· The excuse not to vaccinate was the discredited claim put forward by the meat industry in 2001 that people wouldn't buy meat of vaccinated animals.
Of course they would. All imports of beef from Argentina or Brazil, for example, come from vaccinated cattle and were being consumed by British consumers in 2001. UK consumers continue to eat the products from vaccinated animals all the time without realising it. We heard no such arguments when we were all vaccinating against Bluetongue. Meat and products from FMD vaccinated animals do not have to be labelled in the UK, as both the Consumer Council and the FSA have made clear.
· There were many cases of rushed and cruel practices when officials and slaughterers didn't know how to handle animals in both 2001 and 2007 and had not got the correct equipment or expertise.
What's more, so many valuable genetic lines, hefted sheep, rare breeds, breeding stock and pets who were not destined for meat were unnecessarily lost because of the policy of killing healthy animals in a map-drawn circle around infection. (The policy makers had not understood that airborne spread was poor for FMD serotype O, the strain of the virus in the UK in 2001.)
· No one driving policy had read the the excellent Northumberland Report produced after the 1967-1968 epidemic
The report is scientific, simple and succinct; in many respects it is everything that is required of a Contingency Plan. The Northumberland Report recommended the use the diagnostic tests - available even in 1968 - to detect incubating disease in contact animals. Present policy following the Animal Health Act of 2002 makes it possible that diagnostics can be used only for epidemiological purposes, not to prevent killing. This is a regressive move and ignores the benefits of effective, humane technology now available in the twenty-first century.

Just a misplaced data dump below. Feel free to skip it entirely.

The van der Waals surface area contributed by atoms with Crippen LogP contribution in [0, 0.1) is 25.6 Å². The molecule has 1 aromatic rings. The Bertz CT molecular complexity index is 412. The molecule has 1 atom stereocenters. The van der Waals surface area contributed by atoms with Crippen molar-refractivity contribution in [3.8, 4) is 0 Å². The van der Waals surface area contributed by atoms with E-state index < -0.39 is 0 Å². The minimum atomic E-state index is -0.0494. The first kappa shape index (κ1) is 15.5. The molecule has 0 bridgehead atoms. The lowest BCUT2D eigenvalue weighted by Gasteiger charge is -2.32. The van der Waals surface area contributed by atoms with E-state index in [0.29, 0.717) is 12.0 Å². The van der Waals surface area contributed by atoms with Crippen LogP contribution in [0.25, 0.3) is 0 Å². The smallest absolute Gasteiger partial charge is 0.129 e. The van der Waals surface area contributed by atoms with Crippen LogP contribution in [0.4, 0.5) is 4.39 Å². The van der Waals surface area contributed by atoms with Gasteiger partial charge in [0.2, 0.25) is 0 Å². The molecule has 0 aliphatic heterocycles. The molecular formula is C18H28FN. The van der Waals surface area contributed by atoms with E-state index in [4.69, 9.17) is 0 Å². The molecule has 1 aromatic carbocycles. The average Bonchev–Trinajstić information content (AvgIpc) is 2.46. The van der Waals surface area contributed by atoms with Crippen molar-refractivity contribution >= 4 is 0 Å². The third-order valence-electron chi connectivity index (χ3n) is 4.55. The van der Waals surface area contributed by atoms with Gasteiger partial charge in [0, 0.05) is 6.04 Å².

· For DEFRA to make such a fuss about the buzz-word "biosecurity" gave the government an opportunity to blame farmers but its own “biosecurity” was almost non existent.
“Biosecurity” is a red herring - or red tape. No sane farmer or smallholder is going to want disease anywhere near their farm and they know it is in their own interests to take no risks at all whereas the lack of a good clear and modern contingency plan was entirely the responsibility of the Government.. There is still a high risk of the virus being introduced and, once here, it is the responsibility of everyone, including farmers, to take every possible measure to reduce spread. When FMD was confirmed in 2001 there was no contingency plan (one was cobbled together quickly afterwards) no immediate targeting of animal dealers nor halting of animal movements. Bushmeat, illegal imports and so on can bring in virus - but also research and development within establishments thought to be proof against virus escape can be to blame as we saw in 2007. Farmers themselves can do nothing about this at all. There is a dangerous complacency in the UK about unsafe imports.
· Correctly administered FMD vaccination works. This is not in doubt by any informed scientist anywhere. In 2001, Uruguay had a very similar outbreak to the UK's but their farmers vaccinated their own cattle.